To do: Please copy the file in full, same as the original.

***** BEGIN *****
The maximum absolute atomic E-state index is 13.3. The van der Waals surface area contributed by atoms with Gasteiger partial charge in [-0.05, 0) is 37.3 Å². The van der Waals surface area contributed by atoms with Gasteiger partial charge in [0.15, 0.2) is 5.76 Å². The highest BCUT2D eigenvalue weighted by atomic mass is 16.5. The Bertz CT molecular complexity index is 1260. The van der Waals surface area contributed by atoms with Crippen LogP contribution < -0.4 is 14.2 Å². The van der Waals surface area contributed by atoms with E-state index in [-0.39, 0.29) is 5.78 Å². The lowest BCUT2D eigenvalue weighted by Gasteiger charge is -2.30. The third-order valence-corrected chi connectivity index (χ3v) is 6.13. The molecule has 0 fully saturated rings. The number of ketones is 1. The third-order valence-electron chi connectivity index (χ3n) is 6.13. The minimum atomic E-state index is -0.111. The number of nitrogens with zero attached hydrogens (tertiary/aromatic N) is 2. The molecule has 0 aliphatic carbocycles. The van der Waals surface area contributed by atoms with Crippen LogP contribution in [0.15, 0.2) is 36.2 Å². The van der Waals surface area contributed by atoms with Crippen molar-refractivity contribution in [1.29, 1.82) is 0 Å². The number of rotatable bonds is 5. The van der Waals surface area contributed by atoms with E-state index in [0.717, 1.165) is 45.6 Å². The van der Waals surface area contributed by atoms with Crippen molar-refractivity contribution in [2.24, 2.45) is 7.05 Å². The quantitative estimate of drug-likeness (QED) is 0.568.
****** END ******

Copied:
The maximum absolute atomic E-state index is 13.3. The van der Waals surface area contributed by atoms with Gasteiger partial charge in [-0.05, 0) is 37.3 Å². The van der Waals surface area contributed by atoms with Gasteiger partial charge in [0.15, 0.2) is 5.76 Å². The highest BCUT2D eigenvalue weighted by atomic mass is 16.5. The Bertz CT molecular complexity index is 1260. The van der Waals surface area contributed by atoms with Crippen LogP contribution < -0.4 is 14.2 Å². The van der Waals surface area contributed by atoms with E-state index in [-0.39, 0.29) is 5.78 Å². The lowest BCUT2D eigenvalue weighted by Gasteiger charge is -2.30. The third-order valence-corrected chi connectivity index (χ3v) is 6.13. The molecule has 0 fully saturated rings. The number of ketones is 1. The third-order valence-electron chi connectivity index (χ3n) is 6.13. The minimum atomic E-state index is -0.111. The number of nitrogens with zero attached hydrogens (tertiary/aromatic N) is 2. The molecule has 0 aliphatic carbocycles. The van der Waals surface area contributed by atoms with Crippen LogP contribution in [0.15, 0.2) is 36.2 Å². The van der Waals surface area contributed by atoms with Crippen molar-refractivity contribution in [1.29, 1.82) is 0 Å². The number of rotatable bonds is 5. The van der Waals surface area contributed by atoms with E-state index in [0.717, 1.165) is 45.6 Å². The van der Waals surface area contributed by atoms with Crippen molar-refractivity contribution in [2.24, 2.45) is 7.05 Å². The quantitative estimate of drug-likeness (QED) is 0.568.